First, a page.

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The rising youth unemployment and working poverty highlight the need to rethink our economy. How could it look like in ten years?

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The current economic model, including taxation and trade union bargaining system, was conceived for the world of the twentieth century: a world in which work played a central role in the well-being of companies. With the advent of a much more capital intensive economy in the last decades, we have witnessed a worrying growth in youth employment and working poverty rates, which risk starting a vicious circle of economic polarisation.

Several Western countries, including EU member states, have lost many low- and mid-skilled jobs in recent decades. The reasons are many: from the decline of unionisation to the growth of automation and the massive delocalisation to lower-income countries, made more convenient by increasing globalisation. The consequent contraction of the labour market led to a downwards flattening of wages due to the simple law of supply and demand. Taking from a recent article by Ángel Gurría, former Secretary-General of the Organisation for Economic Co-operation and Development (OECD) and member of Re-Imagine Europa’s Advisory Board, “Despite all the wealth creation and reductions in global poverty in recent decades, economic opportunity has remained elusive for many people, irrespective of their abilities. The resulting fracturing of society poses a grave threat to the long-term health of businesses, citizens, and economies”.

Increasing economic polarisation already had significant effects on the weakest groups, such as young people and women, leading to growing unemployment rates and rising working poverty affecting these categories above all. These effects were already present before 2019 and have been amplified by the changes brought about by the pandemic crisis. In the short term, the increasingly unequal distribution of income in Europe is undoubtedly jeopardising the internal social cohesion of Member States and marring European integration.

Young people (and young women in particular) struggle to achieve economic independence and cannot plan important milestones in their lives as previous generations did. If these trends are not reversed, it is not difficult to imagine that they will become structural and endemic, negatively influencing the behaviours and perspectives of an entire generation. Their impact on the EU economy will be further amplified by the significant ageing of the population from which many European countries are affected. These gloomy prospects are made even more negative by the evident contrast with those enjoyed by previous generations: affordable education, sheer expansion of the labour market, the consequent increase in wages for all categories of workers, and significant improvements in healthcare are only the more obvious.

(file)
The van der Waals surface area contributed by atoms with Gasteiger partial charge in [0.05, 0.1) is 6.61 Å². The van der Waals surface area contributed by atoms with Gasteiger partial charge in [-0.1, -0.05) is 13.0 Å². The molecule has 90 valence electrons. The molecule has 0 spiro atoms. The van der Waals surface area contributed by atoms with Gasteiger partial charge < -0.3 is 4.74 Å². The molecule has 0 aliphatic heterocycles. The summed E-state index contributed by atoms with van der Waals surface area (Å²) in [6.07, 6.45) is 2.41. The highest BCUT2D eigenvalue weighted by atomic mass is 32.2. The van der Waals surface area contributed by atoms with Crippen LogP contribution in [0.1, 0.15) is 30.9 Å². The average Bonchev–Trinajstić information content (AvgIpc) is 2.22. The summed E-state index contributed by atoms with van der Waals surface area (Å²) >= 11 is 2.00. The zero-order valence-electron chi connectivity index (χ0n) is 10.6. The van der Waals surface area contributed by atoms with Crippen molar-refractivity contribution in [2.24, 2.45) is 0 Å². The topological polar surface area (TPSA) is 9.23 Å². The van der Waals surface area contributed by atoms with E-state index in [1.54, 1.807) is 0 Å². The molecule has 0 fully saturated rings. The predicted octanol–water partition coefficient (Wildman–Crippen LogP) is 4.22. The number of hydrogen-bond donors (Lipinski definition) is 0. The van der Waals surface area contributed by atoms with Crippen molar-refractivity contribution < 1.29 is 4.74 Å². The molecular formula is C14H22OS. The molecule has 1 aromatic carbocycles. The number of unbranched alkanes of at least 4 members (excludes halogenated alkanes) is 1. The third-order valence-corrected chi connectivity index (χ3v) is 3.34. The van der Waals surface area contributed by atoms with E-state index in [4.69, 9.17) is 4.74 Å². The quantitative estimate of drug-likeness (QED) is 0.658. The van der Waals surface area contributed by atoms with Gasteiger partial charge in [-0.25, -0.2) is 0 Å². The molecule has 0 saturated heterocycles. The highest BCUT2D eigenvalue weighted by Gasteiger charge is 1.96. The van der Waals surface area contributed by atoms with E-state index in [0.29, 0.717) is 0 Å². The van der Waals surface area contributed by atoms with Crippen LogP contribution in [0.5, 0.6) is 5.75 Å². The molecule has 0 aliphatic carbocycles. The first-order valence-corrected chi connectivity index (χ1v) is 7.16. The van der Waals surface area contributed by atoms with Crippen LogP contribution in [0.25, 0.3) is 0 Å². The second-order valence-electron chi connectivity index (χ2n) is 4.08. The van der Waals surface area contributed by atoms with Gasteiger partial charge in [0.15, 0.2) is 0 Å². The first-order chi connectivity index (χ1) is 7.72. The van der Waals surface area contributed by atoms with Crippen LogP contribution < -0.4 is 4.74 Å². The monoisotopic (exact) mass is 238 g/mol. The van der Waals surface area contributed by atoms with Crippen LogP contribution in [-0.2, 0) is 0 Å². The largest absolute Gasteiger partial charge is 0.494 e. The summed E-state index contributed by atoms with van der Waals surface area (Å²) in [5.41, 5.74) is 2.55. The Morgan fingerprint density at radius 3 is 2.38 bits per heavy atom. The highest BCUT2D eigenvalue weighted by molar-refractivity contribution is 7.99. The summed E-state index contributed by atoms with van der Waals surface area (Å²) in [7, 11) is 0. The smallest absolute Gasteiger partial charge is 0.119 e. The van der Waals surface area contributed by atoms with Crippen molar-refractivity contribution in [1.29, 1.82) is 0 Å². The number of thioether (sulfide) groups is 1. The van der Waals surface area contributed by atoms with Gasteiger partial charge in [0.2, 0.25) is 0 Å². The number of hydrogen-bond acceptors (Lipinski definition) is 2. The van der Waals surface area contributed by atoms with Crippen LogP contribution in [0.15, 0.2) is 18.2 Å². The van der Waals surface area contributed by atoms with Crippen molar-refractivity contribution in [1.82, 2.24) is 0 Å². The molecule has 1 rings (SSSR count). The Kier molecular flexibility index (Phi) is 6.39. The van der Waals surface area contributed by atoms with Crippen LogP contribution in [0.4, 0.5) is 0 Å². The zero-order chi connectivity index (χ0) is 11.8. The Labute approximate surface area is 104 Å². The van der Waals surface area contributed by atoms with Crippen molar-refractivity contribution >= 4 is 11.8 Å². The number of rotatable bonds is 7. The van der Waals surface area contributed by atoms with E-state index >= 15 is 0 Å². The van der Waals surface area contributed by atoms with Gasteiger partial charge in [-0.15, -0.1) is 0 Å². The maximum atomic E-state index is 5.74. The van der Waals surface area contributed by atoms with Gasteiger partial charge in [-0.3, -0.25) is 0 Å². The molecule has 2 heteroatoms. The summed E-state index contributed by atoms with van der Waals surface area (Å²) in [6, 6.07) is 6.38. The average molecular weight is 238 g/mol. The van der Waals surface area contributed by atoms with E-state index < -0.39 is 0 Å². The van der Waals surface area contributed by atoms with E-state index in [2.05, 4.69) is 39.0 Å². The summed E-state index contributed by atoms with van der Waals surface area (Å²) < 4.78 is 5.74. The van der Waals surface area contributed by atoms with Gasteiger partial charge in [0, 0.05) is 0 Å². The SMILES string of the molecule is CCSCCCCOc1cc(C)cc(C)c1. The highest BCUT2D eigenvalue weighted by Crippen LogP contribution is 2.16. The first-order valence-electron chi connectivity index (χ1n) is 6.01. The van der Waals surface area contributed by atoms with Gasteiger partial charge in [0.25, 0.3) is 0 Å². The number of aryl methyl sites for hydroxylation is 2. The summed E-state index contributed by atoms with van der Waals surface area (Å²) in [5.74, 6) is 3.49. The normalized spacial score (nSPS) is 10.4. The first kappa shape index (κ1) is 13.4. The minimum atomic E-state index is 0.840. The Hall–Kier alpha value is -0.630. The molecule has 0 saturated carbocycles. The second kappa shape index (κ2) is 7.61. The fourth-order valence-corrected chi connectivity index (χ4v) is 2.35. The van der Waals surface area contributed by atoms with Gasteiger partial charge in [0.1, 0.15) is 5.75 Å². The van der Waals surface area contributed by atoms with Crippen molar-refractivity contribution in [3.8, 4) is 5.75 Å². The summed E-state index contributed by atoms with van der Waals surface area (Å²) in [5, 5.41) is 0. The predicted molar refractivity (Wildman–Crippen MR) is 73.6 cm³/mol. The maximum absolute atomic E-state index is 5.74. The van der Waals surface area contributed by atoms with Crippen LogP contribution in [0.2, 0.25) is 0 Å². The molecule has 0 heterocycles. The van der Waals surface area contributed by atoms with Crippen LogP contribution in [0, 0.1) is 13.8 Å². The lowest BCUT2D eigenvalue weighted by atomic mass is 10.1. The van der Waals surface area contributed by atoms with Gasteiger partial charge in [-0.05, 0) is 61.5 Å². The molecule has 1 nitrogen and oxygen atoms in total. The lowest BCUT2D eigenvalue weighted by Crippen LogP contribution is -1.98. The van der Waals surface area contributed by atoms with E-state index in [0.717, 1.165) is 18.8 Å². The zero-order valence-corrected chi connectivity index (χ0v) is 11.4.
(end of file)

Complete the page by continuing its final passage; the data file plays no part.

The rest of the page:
There is an urgent need for policy proposals to create a more even and inclusive distribution of wealth. At the same time, building new models to ensure that future generations benefit from the same values of equity and inclusiveness that have characterised the European project from its inception is even more crucial. The needs that emerge from the European Commission’s priorities make this rethinking even more urgent. Policies like instituting citizens’ income or raising the minimum wage can be useful as buffering measures, but there is no silver bullet to solve this problem. Work has radically transformed in the last twenty years and will probably change even more in the next few decades, but it should continue to be a means of personal fulfilment.

Adapting the economy, involving young people to be the engine of this change is therefore very important. For this reason, Re-Imagine Europa is building a Task Force to propose innovative solutions for their future. We decided to start from “A new, more equitable fiscal system for the 21st century” since we believe that current tax systems do not sufficiently incentivise the creation of new jobs and are unsuitable both from taxpayers’ point of view and to meet the needs of governments. The new Task Force’s kick-off meeting is scheduled for the second half of October, so stay tuned: more information will follow soon!